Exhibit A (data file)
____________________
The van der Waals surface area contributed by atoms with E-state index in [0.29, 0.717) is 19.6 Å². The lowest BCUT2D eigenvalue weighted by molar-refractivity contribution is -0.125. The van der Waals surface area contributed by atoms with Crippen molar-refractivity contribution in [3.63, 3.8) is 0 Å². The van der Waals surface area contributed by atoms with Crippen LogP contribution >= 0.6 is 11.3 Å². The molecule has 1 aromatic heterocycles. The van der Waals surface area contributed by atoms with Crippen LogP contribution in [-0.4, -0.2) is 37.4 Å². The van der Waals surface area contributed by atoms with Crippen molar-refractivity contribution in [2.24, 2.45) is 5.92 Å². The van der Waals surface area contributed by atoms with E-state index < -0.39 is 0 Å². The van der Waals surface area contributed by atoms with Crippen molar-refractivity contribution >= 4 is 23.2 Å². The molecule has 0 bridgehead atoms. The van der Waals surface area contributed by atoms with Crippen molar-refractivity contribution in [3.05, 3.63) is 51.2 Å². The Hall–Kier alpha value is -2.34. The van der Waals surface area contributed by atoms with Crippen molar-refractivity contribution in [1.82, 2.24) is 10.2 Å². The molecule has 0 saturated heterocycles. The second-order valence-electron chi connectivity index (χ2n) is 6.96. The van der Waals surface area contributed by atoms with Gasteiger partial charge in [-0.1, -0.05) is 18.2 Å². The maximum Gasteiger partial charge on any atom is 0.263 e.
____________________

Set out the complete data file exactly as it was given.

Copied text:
The van der Waals surface area contributed by atoms with E-state index in [0.29, 0.717) is 19.6 Å². The lowest BCUT2D eigenvalue weighted by molar-refractivity contribution is -0.125. The van der Waals surface area contributed by atoms with Crippen molar-refractivity contribution in [3.63, 3.8) is 0 Å². The van der Waals surface area contributed by atoms with Crippen LogP contribution >= 0.6 is 11.3 Å². The molecule has 1 aromatic heterocycles. The van der Waals surface area contributed by atoms with Crippen LogP contribution in [-0.4, -0.2) is 37.4 Å². The van der Waals surface area contributed by atoms with Crippen molar-refractivity contribution in [2.24, 2.45) is 5.92 Å². The van der Waals surface area contributed by atoms with E-state index < -0.39 is 0 Å². The van der Waals surface area contributed by atoms with Crippen molar-refractivity contribution >= 4 is 23.2 Å². The molecule has 0 bridgehead atoms. The van der Waals surface area contributed by atoms with Crippen molar-refractivity contribution in [3.05, 3.63) is 51.2 Å². The Hall–Kier alpha value is -2.34. The van der Waals surface area contributed by atoms with Crippen molar-refractivity contribution in [1.82, 2.24) is 10.2 Å². The molecule has 0 saturated heterocycles. The second-order valence-electron chi connectivity index (χ2n) is 6.96. The van der Waals surface area contributed by atoms with Gasteiger partial charge in [-0.1, -0.05) is 18.2 Å². The maximum Gasteiger partial charge on any atom is 0.263 e.